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Will the African-American vote save troubled Democratic Senate incumbents?

Michael Barone is… dubious.

It’s apparent that even the most vigorous black turnout effort in the eight states [of thirteen with contested Senate races, including Georgia and Kentucky] with low black percentages is not going to make much difference. Democrats there must hope that their candidates can maintain levels of support from whites at or above the levels achieved by Obama in 2008 and 2012. In addition, Democrats inColorado must hope they can maintain something like the 75 to 23 percent margin Obama won among Hispanics there in 2012 according to the exit poll. (Note: I have been skeptical, just based on instinct and observation of county vote totals, about the Colorado exit poll, which I suspect understates Obama support among whites and overstates it among Hispanics.)

In the five states with above-national-average black percentages, there’s obviously good reason for Democrats to try to bolster black turnout. But to win a Democratic candidate must also do significantly better than Obama did among whites in ArkansasGeorgia and Louisiana and somewhat better than in North Carolina.

…Yeah, that’s not going to happen.  The chart of contested states that Michael Barone referred to in the article has only limited information on the shift in the white vote from Obama 2008 to 2012, but in the three states that do have that information Obama’s share of the white vote decreased in his second election.  Given that Barack Obama did worse more or less across the board from 2008 to 2012 (a somewhat unique, and mildly dubious, achievement in American politics), and given that he’s only gotten less popular since then, it’s reasonable to say that the white vote is not particularly fertile territory for Democrats right now.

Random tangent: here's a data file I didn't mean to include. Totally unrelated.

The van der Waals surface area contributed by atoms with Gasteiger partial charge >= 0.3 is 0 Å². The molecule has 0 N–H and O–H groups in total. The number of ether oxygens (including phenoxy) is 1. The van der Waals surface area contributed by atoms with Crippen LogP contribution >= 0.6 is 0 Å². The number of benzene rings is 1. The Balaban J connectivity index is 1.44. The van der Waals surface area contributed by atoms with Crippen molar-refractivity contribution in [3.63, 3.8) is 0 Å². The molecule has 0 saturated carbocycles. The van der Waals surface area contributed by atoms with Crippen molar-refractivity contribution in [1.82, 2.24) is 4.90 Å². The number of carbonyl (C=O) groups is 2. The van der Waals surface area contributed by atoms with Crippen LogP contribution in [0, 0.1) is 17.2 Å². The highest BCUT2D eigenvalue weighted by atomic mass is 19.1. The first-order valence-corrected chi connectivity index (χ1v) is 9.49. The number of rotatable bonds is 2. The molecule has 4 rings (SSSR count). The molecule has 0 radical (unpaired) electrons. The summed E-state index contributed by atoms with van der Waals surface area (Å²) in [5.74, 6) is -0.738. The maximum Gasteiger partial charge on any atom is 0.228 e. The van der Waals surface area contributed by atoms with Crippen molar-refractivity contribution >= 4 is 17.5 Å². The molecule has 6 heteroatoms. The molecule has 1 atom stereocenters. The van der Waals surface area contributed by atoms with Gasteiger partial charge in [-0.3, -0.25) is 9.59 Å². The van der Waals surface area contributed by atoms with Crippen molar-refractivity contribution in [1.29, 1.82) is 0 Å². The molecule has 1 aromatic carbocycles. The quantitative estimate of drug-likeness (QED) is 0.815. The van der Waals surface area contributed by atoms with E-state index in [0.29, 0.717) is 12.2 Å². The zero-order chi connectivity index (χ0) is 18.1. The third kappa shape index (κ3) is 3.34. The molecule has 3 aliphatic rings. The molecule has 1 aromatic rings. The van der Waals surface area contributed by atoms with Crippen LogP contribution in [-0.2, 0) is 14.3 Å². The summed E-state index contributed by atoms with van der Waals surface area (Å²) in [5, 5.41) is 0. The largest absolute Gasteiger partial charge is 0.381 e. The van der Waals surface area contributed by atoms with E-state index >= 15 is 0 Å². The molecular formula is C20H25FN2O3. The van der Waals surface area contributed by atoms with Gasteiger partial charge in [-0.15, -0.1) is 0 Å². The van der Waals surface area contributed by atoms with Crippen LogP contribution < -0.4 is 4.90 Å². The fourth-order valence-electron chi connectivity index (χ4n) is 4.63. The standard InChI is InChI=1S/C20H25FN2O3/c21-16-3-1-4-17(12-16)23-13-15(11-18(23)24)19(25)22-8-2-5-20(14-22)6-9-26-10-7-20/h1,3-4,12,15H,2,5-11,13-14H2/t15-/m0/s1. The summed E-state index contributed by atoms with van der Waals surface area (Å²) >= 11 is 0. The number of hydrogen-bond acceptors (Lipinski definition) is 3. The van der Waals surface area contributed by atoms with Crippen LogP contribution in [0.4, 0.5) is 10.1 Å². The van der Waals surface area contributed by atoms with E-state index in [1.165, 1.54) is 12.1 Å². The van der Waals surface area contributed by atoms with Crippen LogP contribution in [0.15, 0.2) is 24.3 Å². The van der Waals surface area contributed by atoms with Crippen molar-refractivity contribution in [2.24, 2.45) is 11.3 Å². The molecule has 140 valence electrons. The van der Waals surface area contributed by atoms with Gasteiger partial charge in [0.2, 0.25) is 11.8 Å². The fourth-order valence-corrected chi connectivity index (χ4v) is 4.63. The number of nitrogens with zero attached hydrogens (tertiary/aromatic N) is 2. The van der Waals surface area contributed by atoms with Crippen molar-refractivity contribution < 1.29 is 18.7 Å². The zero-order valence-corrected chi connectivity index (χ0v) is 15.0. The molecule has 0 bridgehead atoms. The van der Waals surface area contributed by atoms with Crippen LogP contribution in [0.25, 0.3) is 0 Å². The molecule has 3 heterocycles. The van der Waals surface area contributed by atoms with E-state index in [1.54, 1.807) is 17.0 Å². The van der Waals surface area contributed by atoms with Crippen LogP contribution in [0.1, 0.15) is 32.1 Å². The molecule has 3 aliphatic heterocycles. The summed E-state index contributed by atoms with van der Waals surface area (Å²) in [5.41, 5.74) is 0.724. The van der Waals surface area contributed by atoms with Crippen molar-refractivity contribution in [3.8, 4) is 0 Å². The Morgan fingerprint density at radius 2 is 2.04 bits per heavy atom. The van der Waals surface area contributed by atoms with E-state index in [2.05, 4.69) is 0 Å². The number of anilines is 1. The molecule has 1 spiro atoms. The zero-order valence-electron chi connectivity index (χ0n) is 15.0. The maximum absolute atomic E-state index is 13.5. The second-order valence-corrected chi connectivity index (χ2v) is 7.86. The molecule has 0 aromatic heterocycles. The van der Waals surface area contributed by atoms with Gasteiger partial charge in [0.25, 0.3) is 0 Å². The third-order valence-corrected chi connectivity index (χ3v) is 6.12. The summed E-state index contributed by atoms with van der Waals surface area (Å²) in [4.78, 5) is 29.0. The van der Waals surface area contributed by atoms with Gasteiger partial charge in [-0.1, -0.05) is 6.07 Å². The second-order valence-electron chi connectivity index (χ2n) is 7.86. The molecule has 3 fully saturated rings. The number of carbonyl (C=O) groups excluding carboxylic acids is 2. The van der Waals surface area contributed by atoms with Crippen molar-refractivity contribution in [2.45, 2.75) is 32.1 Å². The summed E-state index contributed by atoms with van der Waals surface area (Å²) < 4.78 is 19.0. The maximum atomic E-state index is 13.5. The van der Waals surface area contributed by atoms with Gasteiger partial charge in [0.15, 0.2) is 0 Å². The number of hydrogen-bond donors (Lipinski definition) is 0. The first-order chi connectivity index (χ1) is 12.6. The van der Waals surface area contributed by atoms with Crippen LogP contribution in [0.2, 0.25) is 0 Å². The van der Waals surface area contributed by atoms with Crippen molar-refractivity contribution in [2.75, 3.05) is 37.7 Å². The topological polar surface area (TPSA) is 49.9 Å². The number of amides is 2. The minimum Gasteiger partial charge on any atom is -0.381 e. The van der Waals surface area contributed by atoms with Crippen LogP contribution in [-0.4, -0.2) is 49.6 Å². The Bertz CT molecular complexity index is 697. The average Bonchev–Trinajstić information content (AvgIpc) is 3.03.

And now you know what Democrats running for the Senate across the country are simultaneously trying to court the African-American vote, and hide from the President.  How they expect to square that particular political circle is something that keeps about half Democratic political consultants up at night.  The other half? …Just going to cash those checks and shrug, man.  This is one of the few gigs around where people seem to be able to make a career out of getting things wrong*.

(Image via Shutterstock)

Moe Lane (crosspost)

PS: Note, by the way, that the assumption is that African-American voters will not further reduce their support of Democrats at the ballot box. That may not be a good assumption.

*Current partisan hack not excepted, although in my defense I’m at least entertaining, I get it right about half the time, and am not charging six figures in consulting fees**. And, oh, yeah: I don’t lie to you.

**Mind you, given the track record of some of these folks maybe I should.

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